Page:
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Delivering a smart and secure electricity system: government consultation

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Mars
 Mars
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The government has announced the publication of its strategic plans aimed at advancing the development of a smart and secure electricity system. A significant component of this initiative mandates that, starting from 2026, all flexible electric heating technologies—including but not limited to heat pumps, storage heaters, and heat batteries—will be required to adhere to 'smart' standards. This entails the integration of secure two-way communication capabilities within these technologies, enabling them to receive and respond to external price signals effectively.

To this end, a consultation period has been opened, providing an opportunity for input and feedback on the proposed plans. The consultation period is scheduled to conclude on 11 June 2024.

Interested parties are encouraged to participate in this consultation process by submitting their responses through the following link: Delivering a Smart and Secure Electricity System Implementation.

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Abernyte
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Great smart meters for all...can't wait on them getting one to work in my rural idyll.


   
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Toodles
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@abernyte Well, anything is possible, after all, we have buses that run on cow poo.! Toodles

Toodles, 76 years young and hoping to see 100 and make some ROI on my renewable energy investment!


   
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(@eggnchips)
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@abernyte Ha! Can't see it happening in Wales. Where I live there is no

mobile phone coverage,
broadband,
mains-water,
gas,
drainage,
road services.
Still waiting for a working smart meter after two years.


   
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Transparent
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@eggnchips your location is still likely to attain access to the UK Smart Meter Network.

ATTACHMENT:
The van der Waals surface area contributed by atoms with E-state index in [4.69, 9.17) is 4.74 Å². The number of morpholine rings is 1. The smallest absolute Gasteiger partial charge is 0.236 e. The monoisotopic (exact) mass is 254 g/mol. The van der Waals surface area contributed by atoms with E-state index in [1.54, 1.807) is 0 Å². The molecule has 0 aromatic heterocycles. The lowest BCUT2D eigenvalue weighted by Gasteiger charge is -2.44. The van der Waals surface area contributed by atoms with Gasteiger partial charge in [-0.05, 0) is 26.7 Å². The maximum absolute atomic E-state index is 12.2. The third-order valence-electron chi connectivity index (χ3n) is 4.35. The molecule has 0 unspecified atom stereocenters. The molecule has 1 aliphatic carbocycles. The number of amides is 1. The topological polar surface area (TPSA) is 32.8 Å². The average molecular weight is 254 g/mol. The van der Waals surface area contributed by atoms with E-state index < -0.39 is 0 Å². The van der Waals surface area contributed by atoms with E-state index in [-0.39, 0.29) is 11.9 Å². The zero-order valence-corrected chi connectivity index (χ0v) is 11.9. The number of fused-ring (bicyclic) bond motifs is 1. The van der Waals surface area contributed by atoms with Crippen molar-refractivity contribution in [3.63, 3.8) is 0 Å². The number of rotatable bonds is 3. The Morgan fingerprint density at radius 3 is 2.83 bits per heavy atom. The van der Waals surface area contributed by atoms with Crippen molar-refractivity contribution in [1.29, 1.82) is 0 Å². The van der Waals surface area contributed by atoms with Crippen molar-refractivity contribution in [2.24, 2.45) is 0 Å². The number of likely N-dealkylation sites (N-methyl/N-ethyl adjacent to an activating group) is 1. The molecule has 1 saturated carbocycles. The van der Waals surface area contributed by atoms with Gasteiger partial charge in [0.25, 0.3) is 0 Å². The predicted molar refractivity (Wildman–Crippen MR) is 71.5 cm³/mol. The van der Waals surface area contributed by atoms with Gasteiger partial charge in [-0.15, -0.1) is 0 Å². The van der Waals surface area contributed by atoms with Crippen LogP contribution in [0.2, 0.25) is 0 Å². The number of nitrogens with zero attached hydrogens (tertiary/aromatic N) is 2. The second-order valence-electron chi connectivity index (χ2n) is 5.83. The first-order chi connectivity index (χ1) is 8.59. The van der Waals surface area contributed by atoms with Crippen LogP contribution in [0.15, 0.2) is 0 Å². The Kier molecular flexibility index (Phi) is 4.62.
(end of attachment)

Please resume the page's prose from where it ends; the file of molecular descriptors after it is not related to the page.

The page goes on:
DESNZ opened a consultation on proposals to deliver access to remote locations on 12th Dec'23.
You can access the document from a link on that SEC page, although the consultation is now closed.

A number of further suggestions were put forward during the consultation period.
They will all need consideration by the Smart Energy Code for technical feasibility and security.

The amount of data which is transferred to/fro the Data Communications Company (DCC) and each Smart Meter is trivial.
It doesn't require the sort of speeds associated with broadband.

Save energy... recycle electrons!


   
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Transparent
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Delivering a Smart and Secure Electricity System is an ongoing program rather than a one-off consultation.

There was an earlier consultation round held in 2022.
The Government response to that round is available online and was released in March'23.
It is worthwhile reading that because it summarises the answers from respondents.

The Government Response document states that there were only 84 respondents, not all of whom provided feedback to all topics.
It wouldn't take many responses from Forum Members here to have considerable influence on the '24 consultation which is now live.

I thought the Government response lacked clear direction on matters which were influenced by the public.
They made vague comments on what might happen, whilst failing to change Government strategy to ensure that a positive outcome would be achieved.

image

I also objected to certain aspects of energy security, and raised those with my MP.
For obvious reasons I'm not going to elaborate on that in a public forum!

Let's remember that the Government Response to the current (2024) consultation will be made after the next general election.
There is likely to be a new Secretary of State in post at DESNZ,
and the new Independent System Operator and Planner will be in place to implement the proposals.

We need to respond to this Consultation with that in mind, rather than looking back on what's currently happening.

This post was modified 4 weeks ago by Transparent

Save energy... recycle electrons!


   
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(@ianmk13)
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At present, the focus of many people - I'm thinking of PV and domestic battery owners here - is on export limitation to the grid.  (Call me a cynic, but I have a suspicion that there are people who put as many PV panels on their roof that will fit and somehow circumvent any required export limitation.) There seems to be less notice of the fact that DNOs are reducing import capacity from 100A, where it is available, to 80A on an opportunity basis. For anyone with a home battery, an EV, an ASHP and well-equipped kitchen (including laundry) this could become an issue.  EV charger and battery management systems will mitigate this by reducing demand but it has the potential to curtail the availability of adequate EV charging and the benefits of a home battery, particularly where a ToU tariff is used.